To take Leo Molloy at his word, his shock decision to bow out of the Auckland mayoral race this morning was actually out of selfless political conviction and "nightmare" fears that Labour-endorsed candidate Efeso Collins will win in October.
In his exit press conference at his Ponsonby campaign headquarters sipping a Heineken amid a fully stocked bar, the controversial businessman said he had to resign as a "stare down" descended on a crowded group of centre-right candidates.
Two independent pressures had converged on the Molloy campaign Thursday night.
A Ratepayers' Alliance-Curia poll came out revealing he had dropped dramatically in support to 14.5 per cent - down from 23 per cent only a month ago.
The 66-year-old Auckland restaurateur was now third in the rankings, behind fellow pro-business candidate Wayne Brown on 18.6 per cent, and Collins on 22.3 per cent.
"I was mortified. We just didn't see that coming. I'm a fairly bullish person, I'm a blue sky person, a front windscreen not a rear vision," Molloy said.
There was also the fact that the deadline for all candidates to nominate themselves for New Zealand's 2022 Local Government elections was noon today.
In Molloy's eyes, if he were to remain in the race and on the ballot it would help secure a win for left/progressive candidate Collins, with the right/conservative vote split between Brown, Viv Beck and himself.
"If we'd left our name in the ring beyond 12 o'clock today, I couldn't guarantee I wouldn't be orchestrating the result. And God forbid there is one result that none of us want to live with, that is literally a nightmare," Molloy said.
"I thought that we had a stare down from the centre-right candidates that ended up being a bit like Princess Diana's marriage, it was a bit crowded at times. I decided that I was the person who having tried to stare them all down, I'd step away to leave another candidate to hopefully prevail and do the right thing by the city."
The self-described "hospo legend" and owner of Headquarters bar in Auckland's Viaduct, said he had hoped Beck, who was trailing behind him on 12.5 per cent in Thursday's poll, would not nominate as a candidate before the deadline.
Beck only officially nominated as a candidate at 10am this morning, despite campaigning for months now.
"Well that was the stare down, and that's what we thought was going to happen. So we were hoping that Viv would wave the white flag ... But she didn't so we had to make a decision," Molloy said.
"Wayne was never going to wave the white flag after that poll two weeks ago."
To say the least, Molloy was not complimentary of the campaign platform or character Collins - who is an Auckland councillor for the Manukau Ward.
"I'd hate to think I contributed to him being elected because I think he's the most reckless and irresponsible of all the candidates," Molloy said.
"Efeso's been on the umbilical cord of life for his entire working career."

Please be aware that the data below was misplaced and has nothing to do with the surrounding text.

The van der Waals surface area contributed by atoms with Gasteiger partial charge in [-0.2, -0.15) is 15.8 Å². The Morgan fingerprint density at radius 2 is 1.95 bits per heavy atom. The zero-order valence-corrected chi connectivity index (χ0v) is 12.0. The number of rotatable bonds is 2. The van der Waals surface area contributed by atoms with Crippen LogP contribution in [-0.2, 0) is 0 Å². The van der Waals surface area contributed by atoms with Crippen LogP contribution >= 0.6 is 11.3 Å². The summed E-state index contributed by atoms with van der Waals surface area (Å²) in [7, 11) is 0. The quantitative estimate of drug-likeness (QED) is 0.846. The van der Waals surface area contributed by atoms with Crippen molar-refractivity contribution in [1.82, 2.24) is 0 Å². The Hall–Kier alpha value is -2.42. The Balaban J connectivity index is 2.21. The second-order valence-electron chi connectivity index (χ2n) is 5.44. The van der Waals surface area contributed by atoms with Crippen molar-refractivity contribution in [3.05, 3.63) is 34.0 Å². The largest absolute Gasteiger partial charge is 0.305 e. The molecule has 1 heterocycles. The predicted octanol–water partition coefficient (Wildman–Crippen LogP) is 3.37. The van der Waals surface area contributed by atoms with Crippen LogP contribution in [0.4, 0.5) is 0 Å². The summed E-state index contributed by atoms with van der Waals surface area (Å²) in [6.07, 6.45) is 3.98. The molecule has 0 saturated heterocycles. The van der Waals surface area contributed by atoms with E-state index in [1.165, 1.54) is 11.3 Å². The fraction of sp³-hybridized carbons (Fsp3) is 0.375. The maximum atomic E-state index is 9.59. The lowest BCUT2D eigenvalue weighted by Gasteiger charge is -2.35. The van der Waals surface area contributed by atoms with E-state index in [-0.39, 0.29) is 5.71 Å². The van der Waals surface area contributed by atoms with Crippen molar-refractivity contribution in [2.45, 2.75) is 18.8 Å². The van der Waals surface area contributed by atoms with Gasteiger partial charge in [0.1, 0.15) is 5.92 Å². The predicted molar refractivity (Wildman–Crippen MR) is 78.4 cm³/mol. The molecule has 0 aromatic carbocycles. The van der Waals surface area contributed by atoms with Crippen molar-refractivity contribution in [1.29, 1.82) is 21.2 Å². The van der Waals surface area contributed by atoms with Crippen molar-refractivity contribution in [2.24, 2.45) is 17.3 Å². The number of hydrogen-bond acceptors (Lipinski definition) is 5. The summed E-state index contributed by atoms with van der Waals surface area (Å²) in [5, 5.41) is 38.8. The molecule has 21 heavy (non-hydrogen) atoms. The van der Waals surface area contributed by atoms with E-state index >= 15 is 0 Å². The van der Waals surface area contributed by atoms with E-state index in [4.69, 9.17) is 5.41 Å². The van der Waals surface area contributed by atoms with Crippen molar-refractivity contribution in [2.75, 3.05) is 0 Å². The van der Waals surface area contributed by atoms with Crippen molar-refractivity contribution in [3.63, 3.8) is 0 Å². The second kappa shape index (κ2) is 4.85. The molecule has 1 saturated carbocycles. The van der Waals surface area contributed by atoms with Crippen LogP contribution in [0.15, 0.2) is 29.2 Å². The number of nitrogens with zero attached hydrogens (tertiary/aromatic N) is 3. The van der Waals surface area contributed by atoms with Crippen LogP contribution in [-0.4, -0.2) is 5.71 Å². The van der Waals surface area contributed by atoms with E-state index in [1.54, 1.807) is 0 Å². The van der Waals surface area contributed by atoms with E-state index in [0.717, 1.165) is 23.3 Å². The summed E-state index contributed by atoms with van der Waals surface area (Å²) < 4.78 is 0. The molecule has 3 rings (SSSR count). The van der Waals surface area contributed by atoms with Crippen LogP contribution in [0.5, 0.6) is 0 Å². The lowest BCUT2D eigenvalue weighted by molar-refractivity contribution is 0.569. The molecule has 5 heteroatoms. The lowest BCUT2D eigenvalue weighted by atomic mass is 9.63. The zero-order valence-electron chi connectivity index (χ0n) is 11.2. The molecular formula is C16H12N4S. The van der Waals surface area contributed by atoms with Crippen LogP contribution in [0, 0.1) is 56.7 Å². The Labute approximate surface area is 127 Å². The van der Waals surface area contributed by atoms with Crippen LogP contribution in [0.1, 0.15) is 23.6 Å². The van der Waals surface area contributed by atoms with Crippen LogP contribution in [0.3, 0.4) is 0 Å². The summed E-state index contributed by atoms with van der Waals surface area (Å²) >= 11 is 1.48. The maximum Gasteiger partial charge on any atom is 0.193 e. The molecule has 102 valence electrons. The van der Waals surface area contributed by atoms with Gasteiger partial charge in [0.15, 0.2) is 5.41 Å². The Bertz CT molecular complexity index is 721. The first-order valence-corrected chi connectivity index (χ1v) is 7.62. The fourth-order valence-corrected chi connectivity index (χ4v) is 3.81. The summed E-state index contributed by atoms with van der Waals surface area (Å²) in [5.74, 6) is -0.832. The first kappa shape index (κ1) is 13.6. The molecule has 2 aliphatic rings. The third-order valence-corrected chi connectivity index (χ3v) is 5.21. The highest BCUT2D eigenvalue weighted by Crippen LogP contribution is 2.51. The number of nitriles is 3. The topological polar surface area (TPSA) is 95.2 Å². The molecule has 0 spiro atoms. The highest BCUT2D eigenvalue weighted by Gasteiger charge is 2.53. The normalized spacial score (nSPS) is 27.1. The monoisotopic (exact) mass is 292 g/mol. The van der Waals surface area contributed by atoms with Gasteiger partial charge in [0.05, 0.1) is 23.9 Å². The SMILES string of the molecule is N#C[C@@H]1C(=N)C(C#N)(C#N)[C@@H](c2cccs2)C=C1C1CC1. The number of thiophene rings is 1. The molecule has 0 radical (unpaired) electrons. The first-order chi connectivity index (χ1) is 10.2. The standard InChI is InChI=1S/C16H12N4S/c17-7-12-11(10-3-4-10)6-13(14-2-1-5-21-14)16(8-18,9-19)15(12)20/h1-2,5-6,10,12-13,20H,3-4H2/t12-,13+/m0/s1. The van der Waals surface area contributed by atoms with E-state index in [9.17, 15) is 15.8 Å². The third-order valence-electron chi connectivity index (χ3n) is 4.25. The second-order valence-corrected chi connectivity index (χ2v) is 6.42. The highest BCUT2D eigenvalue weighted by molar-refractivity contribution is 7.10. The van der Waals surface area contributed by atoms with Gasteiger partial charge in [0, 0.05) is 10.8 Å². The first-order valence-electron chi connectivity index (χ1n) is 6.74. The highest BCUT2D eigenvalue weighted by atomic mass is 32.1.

But an uncharacteristically subdued Molloy admitted he had made campaign mistakes that he would not make again in his commitment to run for Auckland Mayor again in 2025.
In particular a notorious expletive-ridden appearance on Guy Williams' satirical show last month - in which he grilled the comedian on the age he lost his virginity, among other things.
"There's no regrets, it was filmed six months ago and I thought I was doing Guy a favour, but having said that I think we agree that in the 2025 campaign I probably won't do it again."
Molloy claimed he had asked the producers of the show to removing his swearing but they refused.
"The language is me. I can never not be me. I'll never be an actor. I'll always be genuine. And if people want to buy into that package, that's fine."
Molloy also admitted he had spent "a lot" of money in his social media presence, electronic billboards and campaign bus with his face emblazoned on the side, which he said is now up for sale.
With Molloy's approximate 15 per cent of the electorate up for grabs, where does that disgruntled, anti-establishment vote go?
At this stage, Molloy is not endorsing any other candidate, but it's a "very real possibility" he will before the October 8 election day.
"Every one of them has some redeeming features ... but has any one of them got the whole package? Probably not."
Molloy's thousands of voters are unlikely to pivot towards Collins and will now start paying attention to businessman Wayne Brown, Heart of the City chief executive Viv Beck and the wild card in the race Craig Lord, who came a respectable third in the 2019 mayoral contest.
Today's poll shows momentum is building behind Brown, who is ramping up his "Fix Auckland" advertising campaign under the guidance of public relations consultant Ben Thomas.
Beck, who has the backing of National's de facto local government arm Communities and Residents, is struggling on 12.5 per cent.
But if the polls are sending a consistent message, it's that Aucklanders are tiring of a left-leaning mayor and want change. This is borne out by Collins' poll numbers, which have been stagnant in the mid 20s for months.
In the previous four mayoral contests, Len Brown and Phil Goff secured 50 per cent of the vote by treading a middle path that appealed to centre-right voters. Collins is caught between representing the status quo and being captured by the left.
If a majority of Aucklanders can coalesce around Brown or Beck, then the left's hold on the mayoral chains could be coming to an end.